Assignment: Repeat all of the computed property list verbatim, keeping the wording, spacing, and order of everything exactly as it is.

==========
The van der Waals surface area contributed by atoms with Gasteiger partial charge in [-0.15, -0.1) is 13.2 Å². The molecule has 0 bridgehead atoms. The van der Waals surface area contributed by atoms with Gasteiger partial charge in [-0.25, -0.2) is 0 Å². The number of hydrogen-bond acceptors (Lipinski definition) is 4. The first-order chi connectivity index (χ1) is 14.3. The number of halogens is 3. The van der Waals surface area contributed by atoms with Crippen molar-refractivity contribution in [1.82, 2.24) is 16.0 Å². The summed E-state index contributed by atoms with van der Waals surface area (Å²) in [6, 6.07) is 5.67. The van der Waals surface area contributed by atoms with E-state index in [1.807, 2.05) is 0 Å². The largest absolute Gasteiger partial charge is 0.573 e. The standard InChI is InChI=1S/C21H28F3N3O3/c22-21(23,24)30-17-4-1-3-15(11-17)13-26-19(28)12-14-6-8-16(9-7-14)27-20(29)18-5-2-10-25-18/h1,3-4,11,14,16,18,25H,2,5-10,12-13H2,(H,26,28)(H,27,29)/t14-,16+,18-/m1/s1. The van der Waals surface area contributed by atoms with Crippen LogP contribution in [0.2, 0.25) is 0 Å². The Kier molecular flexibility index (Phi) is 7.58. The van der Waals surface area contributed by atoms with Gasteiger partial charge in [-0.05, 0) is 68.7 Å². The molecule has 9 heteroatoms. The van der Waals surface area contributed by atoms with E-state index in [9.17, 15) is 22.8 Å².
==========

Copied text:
The van der Waals surface area contributed by atoms with Gasteiger partial charge in [-0.15, -0.1) is 13.2 Å². The molecule has 0 bridgehead atoms. The van der Waals surface area contributed by atoms with Gasteiger partial charge in [-0.25, -0.2) is 0 Å². The number of hydrogen-bond acceptors (Lipinski definition) is 4. The first-order chi connectivity index (χ1) is 14.3. The number of halogens is 3. The van der Waals surface area contributed by atoms with Crippen molar-refractivity contribution in [1.82, 2.24) is 16.0 Å². The summed E-state index contributed by atoms with van der Waals surface area (Å²) in [6, 6.07) is 5.67. The van der Waals surface area contributed by atoms with E-state index in [1.807, 2.05) is 0 Å². The largest absolute Gasteiger partial charge is 0.573 e. The standard InChI is InChI=1S/C21H28F3N3O3/c22-21(23,24)30-17-4-1-3-15(11-17)13-26-19(28)12-14-6-8-16(9-7-14)27-20(29)18-5-2-10-25-18/h1,3-4,11,14,16,18,25H,2,5-10,12-13H2,(H,26,28)(H,27,29)/t14-,16+,18-/m1/s1. The van der Waals surface area contributed by atoms with Crippen LogP contribution in [0.2, 0.25) is 0 Å². The Kier molecular flexibility index (Phi) is 7.58. The van der Waals surface area contributed by atoms with Gasteiger partial charge in [-0.05, 0) is 68.7 Å². The molecule has 9 heteroatoms. The van der Waals surface area contributed by atoms with E-state index in [9.17, 15) is 22.8 Å².